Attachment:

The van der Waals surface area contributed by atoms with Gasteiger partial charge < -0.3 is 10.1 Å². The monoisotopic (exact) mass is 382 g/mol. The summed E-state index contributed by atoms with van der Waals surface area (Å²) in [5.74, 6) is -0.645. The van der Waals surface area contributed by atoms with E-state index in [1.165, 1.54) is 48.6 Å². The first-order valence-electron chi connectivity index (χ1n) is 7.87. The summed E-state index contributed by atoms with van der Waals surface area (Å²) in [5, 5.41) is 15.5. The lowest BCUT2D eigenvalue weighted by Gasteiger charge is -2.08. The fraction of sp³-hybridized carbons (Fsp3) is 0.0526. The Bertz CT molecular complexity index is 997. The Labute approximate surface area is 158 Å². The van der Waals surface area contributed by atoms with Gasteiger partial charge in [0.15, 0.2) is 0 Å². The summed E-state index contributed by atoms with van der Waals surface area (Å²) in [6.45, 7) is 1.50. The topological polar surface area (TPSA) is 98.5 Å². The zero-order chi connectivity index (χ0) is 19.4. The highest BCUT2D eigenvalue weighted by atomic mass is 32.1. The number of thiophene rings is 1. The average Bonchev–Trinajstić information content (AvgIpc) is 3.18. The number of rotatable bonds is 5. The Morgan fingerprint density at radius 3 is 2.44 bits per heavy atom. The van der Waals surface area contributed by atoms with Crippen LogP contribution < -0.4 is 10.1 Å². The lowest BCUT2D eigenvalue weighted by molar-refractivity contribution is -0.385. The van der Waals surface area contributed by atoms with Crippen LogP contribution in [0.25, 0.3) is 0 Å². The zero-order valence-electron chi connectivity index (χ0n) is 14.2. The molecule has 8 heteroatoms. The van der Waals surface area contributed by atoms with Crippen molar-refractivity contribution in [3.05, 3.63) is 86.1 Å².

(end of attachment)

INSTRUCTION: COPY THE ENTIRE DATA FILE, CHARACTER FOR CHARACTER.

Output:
The van der Waals surface area contributed by atoms with Gasteiger partial charge < -0.3 is 10.1 Å². The monoisotopic (exact) mass is 382 g/mol. The summed E-state index contributed by atoms with van der Waals surface area (Å²) in [5.74, 6) is -0.645. The van der Waals surface area contributed by atoms with E-state index in [1.165, 1.54) is 48.6 Å². The first-order valence-electron chi connectivity index (χ1n) is 7.87. The summed E-state index contributed by atoms with van der Waals surface area (Å²) in [5, 5.41) is 15.5. The lowest BCUT2D eigenvalue weighted by Gasteiger charge is -2.08. The fraction of sp³-hybridized carbons (Fsp3) is 0.0526. The Bertz CT molecular complexity index is 997. The Labute approximate surface area is 158 Å². The van der Waals surface area contributed by atoms with Gasteiger partial charge in [0.15, 0.2) is 0 Å². The summed E-state index contributed by atoms with van der Waals surface area (Å²) in [6.45, 7) is 1.50. The topological polar surface area (TPSA) is 98.5 Å². The zero-order chi connectivity index (χ0) is 19.4. The highest BCUT2D eigenvalue weighted by atomic mass is 32.1. The number of thiophene rings is 1. The average Bonchev–Trinajstić information content (AvgIpc) is 3.18. The number of rotatable bonds is 5. The Morgan fingerprint density at radius 3 is 2.44 bits per heavy atom. The van der Waals surface area contributed by atoms with Crippen LogP contribution < -0.4 is 10.1 Å². The lowest BCUT2D eigenvalue weighted by molar-refractivity contribution is -0.385. The van der Waals surface area contributed by atoms with Crippen LogP contribution in [0.25, 0.3) is 0 Å². The zero-order valence-electron chi connectivity index (χ0n) is 14.2. The molecule has 8 heteroatoms. The van der Waals surface area contributed by atoms with Crippen molar-refractivity contribution in [3.05, 3.63) is 86.1 Å².